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Protect Ruby on Rails apps with Passenger and Nginx

This article is intended to explain the complete process of password protecting your website with Passenger and Nginx. I'll assume that the website is already running, but not password protected.

When we start working on a new project, it first gets deployed to what we call a staging environment. The objective is to allow the customer to evaluate the progress of the project.

In order to keep things private and prevent Google and other search engines from indexing the site too soon, we need to password protect it. There's already some information out there on how to achieve this with Nginx, but to figure it out, I needed to dig into several sites.

To clarify, the framework stack is consisted by:

  • Ruby on Rails
  • Passenger
  • Nginx

Because the server is already running, there should be a server section on the nginx.conf file similar to this:

server {
        listen       80;
        server_name  staging.example.com;
        rails_env staging;
        root /home/foo/example.com/current/public; 
        passenger_enabled on;
 }

In order to password protect an existing site, we need to first generate a password file. The easiest way is to use a web application such as the Htpasswd Generator. Store the generated text in a file in the server.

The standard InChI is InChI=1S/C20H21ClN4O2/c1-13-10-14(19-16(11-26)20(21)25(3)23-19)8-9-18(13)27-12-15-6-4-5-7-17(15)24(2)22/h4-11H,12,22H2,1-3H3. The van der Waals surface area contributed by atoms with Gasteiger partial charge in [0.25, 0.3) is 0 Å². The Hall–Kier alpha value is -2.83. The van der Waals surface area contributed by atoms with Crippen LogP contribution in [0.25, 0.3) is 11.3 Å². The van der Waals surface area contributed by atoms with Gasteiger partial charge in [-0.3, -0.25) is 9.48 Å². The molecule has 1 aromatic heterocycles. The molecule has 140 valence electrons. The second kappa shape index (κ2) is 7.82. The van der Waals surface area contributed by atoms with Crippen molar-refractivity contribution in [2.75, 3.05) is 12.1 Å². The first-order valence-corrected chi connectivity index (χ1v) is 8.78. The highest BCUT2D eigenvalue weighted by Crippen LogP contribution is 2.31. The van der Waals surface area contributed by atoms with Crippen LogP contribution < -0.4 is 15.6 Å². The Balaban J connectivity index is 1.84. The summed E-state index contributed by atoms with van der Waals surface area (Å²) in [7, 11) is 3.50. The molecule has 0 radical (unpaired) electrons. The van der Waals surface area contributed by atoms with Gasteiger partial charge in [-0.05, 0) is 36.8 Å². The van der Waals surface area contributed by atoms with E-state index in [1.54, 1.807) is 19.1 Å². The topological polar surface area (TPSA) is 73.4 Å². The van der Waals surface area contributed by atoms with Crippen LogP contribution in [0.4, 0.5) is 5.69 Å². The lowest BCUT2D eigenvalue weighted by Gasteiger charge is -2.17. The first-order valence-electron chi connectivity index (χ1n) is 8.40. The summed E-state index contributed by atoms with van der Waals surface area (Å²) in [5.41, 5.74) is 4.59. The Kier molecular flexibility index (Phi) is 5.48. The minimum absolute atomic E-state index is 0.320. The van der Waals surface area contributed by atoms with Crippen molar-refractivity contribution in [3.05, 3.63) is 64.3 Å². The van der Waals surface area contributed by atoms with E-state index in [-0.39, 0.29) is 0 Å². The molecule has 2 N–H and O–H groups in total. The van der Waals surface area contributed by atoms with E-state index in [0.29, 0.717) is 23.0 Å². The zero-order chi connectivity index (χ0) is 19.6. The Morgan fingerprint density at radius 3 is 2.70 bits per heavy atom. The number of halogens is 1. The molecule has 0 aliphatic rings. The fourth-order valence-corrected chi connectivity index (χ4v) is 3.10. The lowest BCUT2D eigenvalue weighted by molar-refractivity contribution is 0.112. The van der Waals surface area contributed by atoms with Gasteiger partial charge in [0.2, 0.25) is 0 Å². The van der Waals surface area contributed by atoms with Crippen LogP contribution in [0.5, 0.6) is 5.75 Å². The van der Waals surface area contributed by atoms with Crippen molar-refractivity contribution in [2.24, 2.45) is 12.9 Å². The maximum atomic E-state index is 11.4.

Now, edit the nginx.conf file again and change the server section to:

server {
        listen       80;
        server_name  staging.example.com;
        rails_env staging;
        root /home/foo/example.com/current/public; 
        passenger_enabled on;

        #password protect
        location ~ / {
                 auth_basic            "Restricted";
                 root /home/foo/example.com/shared/.htpasswd;
                 passenger_enabled on;
        }
}

Paste the location of your .htpasswd file at: /home/foo/example.com/shared/.htpasswd;

Notice the passenger_enabled entry inside the password protect section. This entry is needed to trigger Passenger after completing the password authentication process.

Otherwise the server will try to list the web root directory, and probably show an unauthorized error.

This is really all it takes to password protect your Rails app with Passenger and Nginx.

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